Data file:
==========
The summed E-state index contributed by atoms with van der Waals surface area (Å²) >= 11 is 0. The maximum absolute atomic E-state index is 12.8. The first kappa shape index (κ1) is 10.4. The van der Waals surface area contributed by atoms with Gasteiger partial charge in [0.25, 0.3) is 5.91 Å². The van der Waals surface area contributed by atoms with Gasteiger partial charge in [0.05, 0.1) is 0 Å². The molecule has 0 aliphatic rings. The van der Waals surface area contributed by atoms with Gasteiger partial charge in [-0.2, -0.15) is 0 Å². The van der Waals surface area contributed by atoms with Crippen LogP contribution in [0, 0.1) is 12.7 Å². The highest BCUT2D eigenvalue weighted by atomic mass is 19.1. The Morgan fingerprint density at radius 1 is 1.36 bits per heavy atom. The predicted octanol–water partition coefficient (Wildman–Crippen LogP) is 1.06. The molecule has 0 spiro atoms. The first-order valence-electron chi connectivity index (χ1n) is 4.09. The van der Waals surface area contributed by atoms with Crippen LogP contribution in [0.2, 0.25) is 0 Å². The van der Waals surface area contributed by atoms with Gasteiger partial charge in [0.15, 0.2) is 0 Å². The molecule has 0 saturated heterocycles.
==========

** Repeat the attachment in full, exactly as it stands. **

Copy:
The summed E-state index contributed by atoms with van der Waals surface area (Å²) >= 11 is 0. The maximum absolute atomic E-state index is 12.8. The first kappa shape index (κ1) is 10.4. The van der Waals surface area contributed by atoms with Gasteiger partial charge in [0.25, 0.3) is 5.91 Å². The van der Waals surface area contributed by atoms with Gasteiger partial charge in [0.05, 0.1) is 0 Å². The molecule has 0 aliphatic rings. The van der Waals surface area contributed by atoms with Gasteiger partial charge in [-0.2, -0.15) is 0 Å². The van der Waals surface area contributed by atoms with Crippen LogP contribution in [0, 0.1) is 12.7 Å². The highest BCUT2D eigenvalue weighted by atomic mass is 19.1. The Morgan fingerprint density at radius 1 is 1.36 bits per heavy atom. The predicted octanol–water partition coefficient (Wildman–Crippen LogP) is 1.06. The molecule has 0 spiro atoms. The first-order valence-electron chi connectivity index (χ1n) is 4.09. The van der Waals surface area contributed by atoms with Crippen LogP contribution in [0.2, 0.25) is 0 Å². The van der Waals surface area contributed by atoms with Gasteiger partial charge in [0.15, 0.2) is 0 Å². The molecule has 0 saturated heterocycles.